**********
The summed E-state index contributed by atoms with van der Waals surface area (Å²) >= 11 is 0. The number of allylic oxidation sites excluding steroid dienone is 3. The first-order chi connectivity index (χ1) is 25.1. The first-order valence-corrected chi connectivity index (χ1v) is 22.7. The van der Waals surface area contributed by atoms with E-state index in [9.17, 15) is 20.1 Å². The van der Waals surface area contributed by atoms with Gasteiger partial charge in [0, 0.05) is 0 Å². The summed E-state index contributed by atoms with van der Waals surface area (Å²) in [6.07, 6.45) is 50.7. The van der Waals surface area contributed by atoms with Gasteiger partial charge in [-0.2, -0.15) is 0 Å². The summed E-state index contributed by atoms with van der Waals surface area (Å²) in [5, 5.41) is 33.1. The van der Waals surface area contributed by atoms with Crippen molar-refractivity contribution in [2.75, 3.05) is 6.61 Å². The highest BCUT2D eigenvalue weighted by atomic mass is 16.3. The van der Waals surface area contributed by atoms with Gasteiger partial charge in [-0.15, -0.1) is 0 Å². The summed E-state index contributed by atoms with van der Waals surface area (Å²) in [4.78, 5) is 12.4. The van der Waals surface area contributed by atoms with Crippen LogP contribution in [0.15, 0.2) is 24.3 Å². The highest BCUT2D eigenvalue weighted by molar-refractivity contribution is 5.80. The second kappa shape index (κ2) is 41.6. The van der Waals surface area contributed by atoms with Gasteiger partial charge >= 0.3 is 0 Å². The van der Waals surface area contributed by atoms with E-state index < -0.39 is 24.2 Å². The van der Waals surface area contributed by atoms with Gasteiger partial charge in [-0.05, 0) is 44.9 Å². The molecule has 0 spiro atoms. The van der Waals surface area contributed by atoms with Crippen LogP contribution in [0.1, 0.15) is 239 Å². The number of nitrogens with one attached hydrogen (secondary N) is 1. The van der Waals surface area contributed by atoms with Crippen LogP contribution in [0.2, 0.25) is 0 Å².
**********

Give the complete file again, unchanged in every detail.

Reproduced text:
The summed E-state index contributed by atoms with van der Waals surface area (Å²) >= 11 is 0. The number of allylic oxidation sites excluding steroid dienone is 3. The first-order chi connectivity index (χ1) is 25.1. The first-order valence-corrected chi connectivity index (χ1v) is 22.7. The van der Waals surface area contributed by atoms with E-state index in [9.17, 15) is 20.1 Å². The van der Waals surface area contributed by atoms with Gasteiger partial charge in [0, 0.05) is 0 Å². The summed E-state index contributed by atoms with van der Waals surface area (Å²) in [6.07, 6.45) is 50.7. The van der Waals surface area contributed by atoms with Gasteiger partial charge in [-0.2, -0.15) is 0 Å². The summed E-state index contributed by atoms with van der Waals surface area (Å²) in [5, 5.41) is 33.1. The van der Waals surface area contributed by atoms with Crippen molar-refractivity contribution in [2.75, 3.05) is 6.61 Å². The highest BCUT2D eigenvalue weighted by atomic mass is 16.3. The van der Waals surface area contributed by atoms with Gasteiger partial charge in [-0.15, -0.1) is 0 Å². The summed E-state index contributed by atoms with van der Waals surface area (Å²) in [4.78, 5) is 12.4. The van der Waals surface area contributed by atoms with Crippen LogP contribution in [0.15, 0.2) is 24.3 Å². The highest BCUT2D eigenvalue weighted by molar-refractivity contribution is 5.80. The second kappa shape index (κ2) is 41.6. The van der Waals surface area contributed by atoms with Gasteiger partial charge >= 0.3 is 0 Å². The van der Waals surface area contributed by atoms with E-state index < -0.39 is 24.2 Å². The van der Waals surface area contributed by atoms with Gasteiger partial charge in [-0.05, 0) is 44.9 Å². The molecule has 0 spiro atoms. The van der Waals surface area contributed by atoms with Crippen LogP contribution in [0.1, 0.15) is 239 Å². The number of nitrogens with one attached hydrogen (secondary N) is 1. The van der Waals surface area contributed by atoms with Crippen LogP contribution in [0.2, 0.25) is 0 Å².